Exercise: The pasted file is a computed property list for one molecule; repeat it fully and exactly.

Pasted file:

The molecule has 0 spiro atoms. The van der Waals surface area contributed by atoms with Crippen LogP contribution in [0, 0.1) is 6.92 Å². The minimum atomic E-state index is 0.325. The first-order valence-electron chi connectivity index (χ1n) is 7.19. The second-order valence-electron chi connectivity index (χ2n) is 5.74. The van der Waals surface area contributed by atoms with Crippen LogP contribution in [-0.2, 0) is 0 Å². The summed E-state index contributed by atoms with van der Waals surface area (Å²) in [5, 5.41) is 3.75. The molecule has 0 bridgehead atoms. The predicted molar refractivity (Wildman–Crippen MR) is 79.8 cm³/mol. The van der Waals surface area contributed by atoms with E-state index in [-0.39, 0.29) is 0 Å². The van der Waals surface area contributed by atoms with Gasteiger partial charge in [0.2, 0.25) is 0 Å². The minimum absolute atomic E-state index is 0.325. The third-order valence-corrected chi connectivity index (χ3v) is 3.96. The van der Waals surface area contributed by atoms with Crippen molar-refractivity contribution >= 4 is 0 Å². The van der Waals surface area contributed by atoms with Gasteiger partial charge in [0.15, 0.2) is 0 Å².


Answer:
The molecule has 0 spiro atoms. The van der Waals surface area contributed by atoms with Crippen LogP contribution in [0, 0.1) is 6.92 Å². The minimum atomic E-state index is 0.325. The first-order valence-electron chi connectivity index (χ1n) is 7.19. The second-order valence-electron chi connectivity index (χ2n) is 5.74. The van der Waals surface area contributed by atoms with Crippen LogP contribution in [-0.2, 0) is 0 Å². The summed E-state index contributed by atoms with van der Waals surface area (Å²) in [5, 5.41) is 3.75. The molecule has 0 bridgehead atoms. The predicted molar refractivity (Wildman–Crippen MR) is 79.8 cm³/mol. The van der Waals surface area contributed by atoms with E-state index in [-0.39, 0.29) is 0 Å². The van der Waals surface area contributed by atoms with Gasteiger partial charge in [0.2, 0.25) is 0 Å². The minimum absolute atomic E-state index is 0.325. The third-order valence-corrected chi connectivity index (χ3v) is 3.96. The van der Waals surface area contributed by atoms with Crippen molar-refractivity contribution >= 4 is 0 Å². The van der Waals surface area contributed by atoms with Gasteiger partial charge in [0.15, 0.2) is 0 Å².